In western society truth is valued higher than art. Our society is shaped around the pursuit of scientific advancement, rather than the creation of artistic masterpieces. This fact is readily apparent when one looks at the relative funding allocations to STEM (Science, Technology, Engineering and Maths) subjects than to those of the arts. But should we really value the pursuit of truth so highly – as, perhaps, the highest value in our society? Initially it appears obvious that we should. It seems strange to even raise the question. Who could doubt that the pursuit of truth – that scientific advancement – is extremely beneficial in terms of things like healthcare and increasing life expectancy. But on closer inspection the pursuit of truth also leads to the creation of atomic bombs and climate change – that is, it creates things that could annihilate life on earth. Besides this, scientific advancements seem to be aimed at making our actions ever-more efficient. But is it efficiency that is really, truly what is important when it comes to being a human being? A quote often misattributed to Buddha (though not for that reason any less profound) claims: “It is better to travel well than to arrive”.  A Taoist proverb similarly proclaims: “The journey is the reward”. It is not about travelling efficiently, it is about travelling in style

The bottom line is that truth should not necessarily be valued as the highest human pursuit. At the very least, this value should not remain unquestioned. In the course of questioning it may well turn out that truth is not the highest value, and that perhaps the pursuit of truth should be supplemented by other human pursuits.  Perhaps the pursuit of truth should be supplemented by the pursuit of beauty.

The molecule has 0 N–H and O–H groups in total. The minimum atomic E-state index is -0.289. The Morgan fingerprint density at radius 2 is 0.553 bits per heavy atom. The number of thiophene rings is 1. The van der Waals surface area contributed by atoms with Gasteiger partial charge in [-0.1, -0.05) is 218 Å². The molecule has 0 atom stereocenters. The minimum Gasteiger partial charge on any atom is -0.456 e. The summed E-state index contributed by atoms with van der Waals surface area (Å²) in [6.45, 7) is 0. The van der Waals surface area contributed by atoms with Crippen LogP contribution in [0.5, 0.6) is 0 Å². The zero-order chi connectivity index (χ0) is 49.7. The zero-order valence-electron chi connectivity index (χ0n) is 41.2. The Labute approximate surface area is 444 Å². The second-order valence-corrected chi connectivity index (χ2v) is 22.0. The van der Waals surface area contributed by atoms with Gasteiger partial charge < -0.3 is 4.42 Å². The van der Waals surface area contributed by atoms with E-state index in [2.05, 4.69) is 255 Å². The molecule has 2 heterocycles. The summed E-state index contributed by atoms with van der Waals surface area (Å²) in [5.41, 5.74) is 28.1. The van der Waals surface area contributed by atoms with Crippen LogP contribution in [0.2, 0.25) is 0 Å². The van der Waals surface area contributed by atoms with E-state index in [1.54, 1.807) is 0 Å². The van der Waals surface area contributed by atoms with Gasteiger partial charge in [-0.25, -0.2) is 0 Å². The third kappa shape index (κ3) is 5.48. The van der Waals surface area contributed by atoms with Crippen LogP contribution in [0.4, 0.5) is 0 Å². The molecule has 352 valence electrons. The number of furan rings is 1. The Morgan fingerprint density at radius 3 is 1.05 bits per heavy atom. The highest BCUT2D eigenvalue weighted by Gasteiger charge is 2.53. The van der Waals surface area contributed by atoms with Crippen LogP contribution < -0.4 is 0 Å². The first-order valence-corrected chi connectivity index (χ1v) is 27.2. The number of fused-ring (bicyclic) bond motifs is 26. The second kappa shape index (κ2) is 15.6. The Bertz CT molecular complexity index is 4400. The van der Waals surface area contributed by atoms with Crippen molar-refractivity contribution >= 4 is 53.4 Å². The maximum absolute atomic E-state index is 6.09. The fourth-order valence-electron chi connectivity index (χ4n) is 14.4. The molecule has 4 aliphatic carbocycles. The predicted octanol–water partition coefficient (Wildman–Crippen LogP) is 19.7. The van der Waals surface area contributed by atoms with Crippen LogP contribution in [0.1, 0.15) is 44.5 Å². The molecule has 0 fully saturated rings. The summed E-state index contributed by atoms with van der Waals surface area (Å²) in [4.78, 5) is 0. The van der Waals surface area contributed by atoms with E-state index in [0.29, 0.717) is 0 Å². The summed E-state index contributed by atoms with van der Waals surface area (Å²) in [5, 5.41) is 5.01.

Besides this argument we also have reasons to be apprehensive about the nature of truth. In the past two hundred years or so we have come up with plenty of reasons to doubt the existence of objective truths. After all, as all good philosophers will tell you: God is dead. And with this monolithic collapse, we have lost our most secure foundation for objective truth. Admittedly, the claim that we cannot know truth objectively sounds very strange to common sense. It seems obvious that science states objectively true facts about the world. But did it not seem obvious to not only religious zealots but also to common man – less than two-hundred years ago – that it was indubitable that God existed?  Within the mental frameworks of men of the past it seemed that religious truths were, indeed, true. Could it not be the case that something similar is happening with our scientific truths today? Think about it from another perspective:  we can, indeed, say that it is “true” that a man who has committed a murder is guilty of murder within our current legal frameworks. But this is only “true” within such a legal framework – within certain concrete definitions of “guilt” and “murder”. Outside that framework there is no “objective truth”, no Gods-eye-perspective, regarding the man’s guilt. Likewise, our scientific truths have good reasons to be described as truths within our current frameworks. Nevertheless, these truths are not objective. There is no sense in which they stand as “true”, objectively, outside of our frameworks. Moreover, it appears these frameworks can and do change over the course of history.